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Script Room 5 update and spelling mistakes

Abigail Gonda

Development Producer, BBC Writersroom

Here, in the BBC Writersroom, we are in the final throes of doing second full reads for Scriptroom 5, our inaugural genre specific TV/Film Drama window. 

I will give you the cold hard numbers: 

  • 1364 total submissions
  • 84% of total submissions did not progress beyond the first 10 page sift
  • 13% of total submissions received a 20 page read at second sift
  • 5% of total submissions received a full read
  • 1% of total submissions (14 writers) have been selected to have their scripts read by members of the Writersroom team
  • 2% of total submissions were excluded because the writers hadn’t met terms and conditions. For example: because they are not based in the UK. 

There were also 44 verdicts of “writer has not met the brief” which means that 3% of submissions were submitted for the wrong genre or medium. 

Character, story and dialogue – or the lack thereof – were the top three reasons our readers noted for giving a “no”. Hopefully these statistics may lead you to think about your first ten pages. We here, at the Writersroom, have been talking a lot about the importance of these pages. I encourage you to check out the opening scenes of the first episodes of Happy Valley and In the Flesh from the BBC Writersroom script library. They are strong examples to illustrate really successful set-ups for story. But that’s not what I am going to dedicate this blog to. Rather, I am going to address something altogether mundane: spelling.


Spelling mistake on a sign in Milwaukee (image by Kelly Martin/Wikimedia commons)

I’ll admit it: I never took grammar classes. Somewhere during my schooling, it slipped through the net. I moved to America for my final two years of high school where my classmates were lugging around well-worn Borzoi handbooks.  

In ninth grade, they endured weekly classes that explained such intricacies as how adjective clauses modify the object of a preposition. And where to put a comma after quotation marks. I have systematically attempted to avoid using complex grammatical formulae. Instead, I try not to write run-on sentences by employing a healthy dose of full stops. My rule of thumb for grammar is: if you don’t know how to use it, don’t use it. Or, find out exactly how to use it correctly. (I suspect this may be a red flag to a bull for some of you in the comments section!)

However, I am fanatical about spelling. I am not sure if it grew from the promise of a chocolate bar for the winner of my third grade spelling bee or the need to find something I could be good at in light of an inability to master times tables. This was before we were using computers for word processing. This was before electronic spellcheck. This was when we still looked up words in a dusty, paper dictionary. 

Perhaps it’s because words are the currency of my work, I feel very pedantic and protective of them. They should be spelt and used correctly. I believe writers carry this responsibility. It’s a responsibility to their work – not just to the words themselves. It shows care and respect. It shows they have read over their work carefully and checked that each word is being used for its correct meaning.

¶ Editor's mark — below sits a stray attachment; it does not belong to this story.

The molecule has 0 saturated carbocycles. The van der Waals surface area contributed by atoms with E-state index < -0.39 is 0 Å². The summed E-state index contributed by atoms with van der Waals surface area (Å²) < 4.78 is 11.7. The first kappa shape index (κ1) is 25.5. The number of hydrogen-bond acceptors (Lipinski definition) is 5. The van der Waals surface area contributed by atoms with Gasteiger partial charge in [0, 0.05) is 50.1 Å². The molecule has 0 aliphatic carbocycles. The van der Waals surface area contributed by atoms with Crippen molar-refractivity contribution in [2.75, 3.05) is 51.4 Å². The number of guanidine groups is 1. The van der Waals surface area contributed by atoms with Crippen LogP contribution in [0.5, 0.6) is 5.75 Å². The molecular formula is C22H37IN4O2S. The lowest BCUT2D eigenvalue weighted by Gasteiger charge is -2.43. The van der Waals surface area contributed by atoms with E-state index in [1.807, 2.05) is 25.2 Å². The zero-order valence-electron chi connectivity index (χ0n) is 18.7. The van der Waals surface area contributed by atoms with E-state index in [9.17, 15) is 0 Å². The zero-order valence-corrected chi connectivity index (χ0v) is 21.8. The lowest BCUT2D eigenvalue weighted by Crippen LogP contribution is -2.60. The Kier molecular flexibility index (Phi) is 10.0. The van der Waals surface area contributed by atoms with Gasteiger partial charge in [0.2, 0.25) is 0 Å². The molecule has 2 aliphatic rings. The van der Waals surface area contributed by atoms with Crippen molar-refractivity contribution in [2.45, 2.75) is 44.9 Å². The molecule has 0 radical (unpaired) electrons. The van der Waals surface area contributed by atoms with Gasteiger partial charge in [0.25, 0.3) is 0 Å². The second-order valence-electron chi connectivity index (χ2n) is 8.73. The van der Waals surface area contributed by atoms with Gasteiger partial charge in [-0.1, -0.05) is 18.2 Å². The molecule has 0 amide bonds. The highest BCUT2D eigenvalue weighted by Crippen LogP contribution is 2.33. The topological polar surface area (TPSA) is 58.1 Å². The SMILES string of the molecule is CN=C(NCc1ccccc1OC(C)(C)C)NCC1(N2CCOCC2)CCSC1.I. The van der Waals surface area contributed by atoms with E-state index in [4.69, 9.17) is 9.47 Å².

Ralf Little points out that even the BBC Writersroom makes mistakes...

I’ll admit it, we all fail sometimes. It took a pointed tweet from Ralf Little to point out this error on the BBC Writersroom website: TWO PINTS OF LARGER. Rarely a day goes by when I don’t find a spelling mistake in an online news article from a reputable source. If you – like me - have a slightly obsessive tendency to follow news feed banners at the bottom of television screens, I am fairly confident you will find a boo-boo or two over the course of a news broadcast. It’s an epidemic. And it’s lazy. 

“Their” or “there” . “Your” or “you’re”. These are the most common mistakes in the scripts we receive through Scriptroom. You may think these are little or negligible things but when you’re reading a high volume of scripts, it begins to grate enough that it actually draws attention away from the narrative. It pulls the reader out of the story. It may even make you start to think bad thoughts about the writer. I would venture to say, it sometimes makes you feel resentful. How hard can it be to check the spelling of the work you are hoping will launch your career? Please be extra vigilant about the usual suspects and please don’t consider using an ampersand instead of “and”. Take pity on the readers who just want words to be used correctly. Take pity on the words who just want to be understood. But, most importantly, take pride in your writing and allow your script to put its best foot forward without the distractions of spelling mistakes. Especially in those first ten pages!

The Script Room for Children's Drama, Comedy and Animation is open from midday on Monday 23rd June until midnight on Monday 7th July inclusive. Full details